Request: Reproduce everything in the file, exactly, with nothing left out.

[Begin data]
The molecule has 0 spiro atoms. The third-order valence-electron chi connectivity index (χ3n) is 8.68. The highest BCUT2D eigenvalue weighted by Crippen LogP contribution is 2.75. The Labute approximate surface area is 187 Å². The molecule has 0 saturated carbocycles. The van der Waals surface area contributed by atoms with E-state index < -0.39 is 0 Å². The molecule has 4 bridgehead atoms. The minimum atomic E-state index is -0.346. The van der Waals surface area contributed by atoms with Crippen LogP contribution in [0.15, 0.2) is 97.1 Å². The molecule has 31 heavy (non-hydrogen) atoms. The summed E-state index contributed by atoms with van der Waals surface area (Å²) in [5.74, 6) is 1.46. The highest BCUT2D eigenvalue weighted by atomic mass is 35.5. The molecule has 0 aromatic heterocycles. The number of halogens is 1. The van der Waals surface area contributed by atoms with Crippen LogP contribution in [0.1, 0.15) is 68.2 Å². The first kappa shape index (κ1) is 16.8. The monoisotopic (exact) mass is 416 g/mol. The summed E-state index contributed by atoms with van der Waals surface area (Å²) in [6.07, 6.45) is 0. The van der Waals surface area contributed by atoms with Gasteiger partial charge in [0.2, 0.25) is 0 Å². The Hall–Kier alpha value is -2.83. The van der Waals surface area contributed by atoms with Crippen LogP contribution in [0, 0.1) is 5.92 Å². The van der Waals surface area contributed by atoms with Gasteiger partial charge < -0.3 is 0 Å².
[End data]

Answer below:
The molecule has 0 spiro atoms. The third-order valence-electron chi connectivity index (χ3n) is 8.68. The highest BCUT2D eigenvalue weighted by Crippen LogP contribution is 2.75. The Labute approximate surface area is 187 Å². The molecule has 0 saturated carbocycles. The van der Waals surface area contributed by atoms with E-state index < -0.39 is 0 Å². The molecule has 4 bridgehead atoms. The minimum atomic E-state index is -0.346. The van der Waals surface area contributed by atoms with Crippen LogP contribution in [0.15, 0.2) is 97.1 Å². The molecule has 31 heavy (non-hydrogen) atoms. The summed E-state index contributed by atoms with van der Waals surface area (Å²) in [5.74, 6) is 1.46. The highest BCUT2D eigenvalue weighted by atomic mass is 35.5. The molecule has 0 aromatic heterocycles. The number of halogens is 1. The van der Waals surface area contributed by atoms with Crippen LogP contribution in [0.1, 0.15) is 68.2 Å². The first kappa shape index (κ1) is 16.8. The monoisotopic (exact) mass is 416 g/mol. The summed E-state index contributed by atoms with van der Waals surface area (Å²) in [6.07, 6.45) is 0. The van der Waals surface area contributed by atoms with Gasteiger partial charge in [0.2, 0.25) is 0 Å². The Hall–Kier alpha value is -2.83. The van der Waals surface area contributed by atoms with Crippen LogP contribution in [0, 0.1) is 5.92 Å². The van der Waals surface area contributed by atoms with Gasteiger partial charge < -0.3 is 0 Å².